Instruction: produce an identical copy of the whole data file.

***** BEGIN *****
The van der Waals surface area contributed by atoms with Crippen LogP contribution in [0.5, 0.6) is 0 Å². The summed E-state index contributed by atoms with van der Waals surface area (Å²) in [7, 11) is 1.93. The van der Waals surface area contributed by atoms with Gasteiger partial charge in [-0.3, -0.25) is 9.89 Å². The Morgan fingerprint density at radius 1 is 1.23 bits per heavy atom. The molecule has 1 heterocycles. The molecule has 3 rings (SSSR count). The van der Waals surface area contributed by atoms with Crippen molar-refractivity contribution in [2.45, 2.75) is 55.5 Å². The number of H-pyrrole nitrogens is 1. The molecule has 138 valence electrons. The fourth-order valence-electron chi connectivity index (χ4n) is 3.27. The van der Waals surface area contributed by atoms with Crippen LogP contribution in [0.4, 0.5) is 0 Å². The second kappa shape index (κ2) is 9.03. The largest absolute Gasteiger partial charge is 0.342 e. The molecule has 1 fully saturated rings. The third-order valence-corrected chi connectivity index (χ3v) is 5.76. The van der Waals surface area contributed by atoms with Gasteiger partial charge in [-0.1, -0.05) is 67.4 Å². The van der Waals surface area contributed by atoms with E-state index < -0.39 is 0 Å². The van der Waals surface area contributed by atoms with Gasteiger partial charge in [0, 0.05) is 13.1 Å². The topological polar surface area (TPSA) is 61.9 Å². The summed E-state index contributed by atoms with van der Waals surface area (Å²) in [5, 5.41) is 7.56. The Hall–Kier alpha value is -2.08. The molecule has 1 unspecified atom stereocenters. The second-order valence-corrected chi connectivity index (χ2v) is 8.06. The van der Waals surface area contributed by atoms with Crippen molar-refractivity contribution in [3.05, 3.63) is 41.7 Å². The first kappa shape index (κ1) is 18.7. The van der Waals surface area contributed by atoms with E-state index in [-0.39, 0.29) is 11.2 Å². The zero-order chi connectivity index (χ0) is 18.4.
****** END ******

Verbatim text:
The van der Waals surface area contributed by atoms with Crippen LogP contribution in [0.5, 0.6) is 0 Å². The summed E-state index contributed by atoms with van der Waals surface area (Å²) in [7, 11) is 1.93. The van der Waals surface area contributed by atoms with Gasteiger partial charge in [-0.3, -0.25) is 9.89 Å². The Morgan fingerprint density at radius 1 is 1.23 bits per heavy atom. The molecule has 1 heterocycles. The molecule has 3 rings (SSSR count). The van der Waals surface area contributed by atoms with Crippen molar-refractivity contribution in [2.45, 2.75) is 55.5 Å². The number of H-pyrrole nitrogens is 1. The molecule has 138 valence electrons. The fourth-order valence-electron chi connectivity index (χ4n) is 3.27. The van der Waals surface area contributed by atoms with Crippen LogP contribution in [0.4, 0.5) is 0 Å². The second kappa shape index (κ2) is 9.03. The largest absolute Gasteiger partial charge is 0.342 e. The molecule has 1 fully saturated rings. The third-order valence-corrected chi connectivity index (χ3v) is 5.76. The van der Waals surface area contributed by atoms with Gasteiger partial charge in [-0.1, -0.05) is 67.4 Å². The van der Waals surface area contributed by atoms with E-state index < -0.39 is 0 Å². The van der Waals surface area contributed by atoms with Gasteiger partial charge in [0, 0.05) is 13.1 Å². The topological polar surface area (TPSA) is 61.9 Å². The summed E-state index contributed by atoms with van der Waals surface area (Å²) in [5, 5.41) is 7.56. The Hall–Kier alpha value is -2.08. The molecule has 1 unspecified atom stereocenters. The second-order valence-corrected chi connectivity index (χ2v) is 8.06. The van der Waals surface area contributed by atoms with Crippen molar-refractivity contribution in [3.05, 3.63) is 41.7 Å². The first kappa shape index (κ1) is 18.7. The van der Waals surface area contributed by atoms with E-state index in [-0.39, 0.29) is 11.2 Å². The zero-order chi connectivity index (χ0) is 18.4.